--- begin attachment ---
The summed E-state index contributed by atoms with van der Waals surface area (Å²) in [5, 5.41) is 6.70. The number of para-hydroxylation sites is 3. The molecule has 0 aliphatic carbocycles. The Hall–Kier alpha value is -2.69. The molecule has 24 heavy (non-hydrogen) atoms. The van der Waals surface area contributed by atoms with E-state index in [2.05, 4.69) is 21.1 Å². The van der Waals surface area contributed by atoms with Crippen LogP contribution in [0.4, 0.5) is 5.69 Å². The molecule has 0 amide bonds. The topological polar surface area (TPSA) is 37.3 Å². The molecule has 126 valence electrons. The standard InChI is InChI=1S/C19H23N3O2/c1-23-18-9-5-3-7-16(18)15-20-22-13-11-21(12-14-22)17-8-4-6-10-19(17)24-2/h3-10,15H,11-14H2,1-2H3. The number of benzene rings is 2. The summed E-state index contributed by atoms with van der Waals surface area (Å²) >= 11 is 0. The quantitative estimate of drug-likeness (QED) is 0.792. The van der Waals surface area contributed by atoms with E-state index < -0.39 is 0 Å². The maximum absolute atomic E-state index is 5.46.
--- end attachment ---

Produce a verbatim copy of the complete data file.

The summed E-state index contributed by atoms with van der Waals surface area (Å²) in [5, 5.41) is 6.70. The number of para-hydroxylation sites is 3. The molecule has 0 aliphatic carbocycles. The Hall–Kier alpha value is -2.69. The molecule has 24 heavy (non-hydrogen) atoms. The van der Waals surface area contributed by atoms with E-state index in [2.05, 4.69) is 21.1 Å². The van der Waals surface area contributed by atoms with Crippen LogP contribution in [0.4, 0.5) is 5.69 Å². The molecule has 0 amide bonds. The topological polar surface area (TPSA) is 37.3 Å². The molecule has 126 valence electrons. The standard InChI is InChI=1S/C19H23N3O2/c1-23-18-9-5-3-7-16(18)15-20-22-13-11-21(12-14-22)17-8-4-6-10-19(17)24-2/h3-10,15H,11-14H2,1-2H3. The number of benzene rings is 2. The summed E-state index contributed by atoms with van der Waals surface area (Å²) >= 11 is 0. The quantitative estimate of drug-likeness (QED) is 0.792. The van der Waals surface area contributed by atoms with E-state index < -0.39 is 0 Å². The maximum absolute atomic E-state index is 5.46.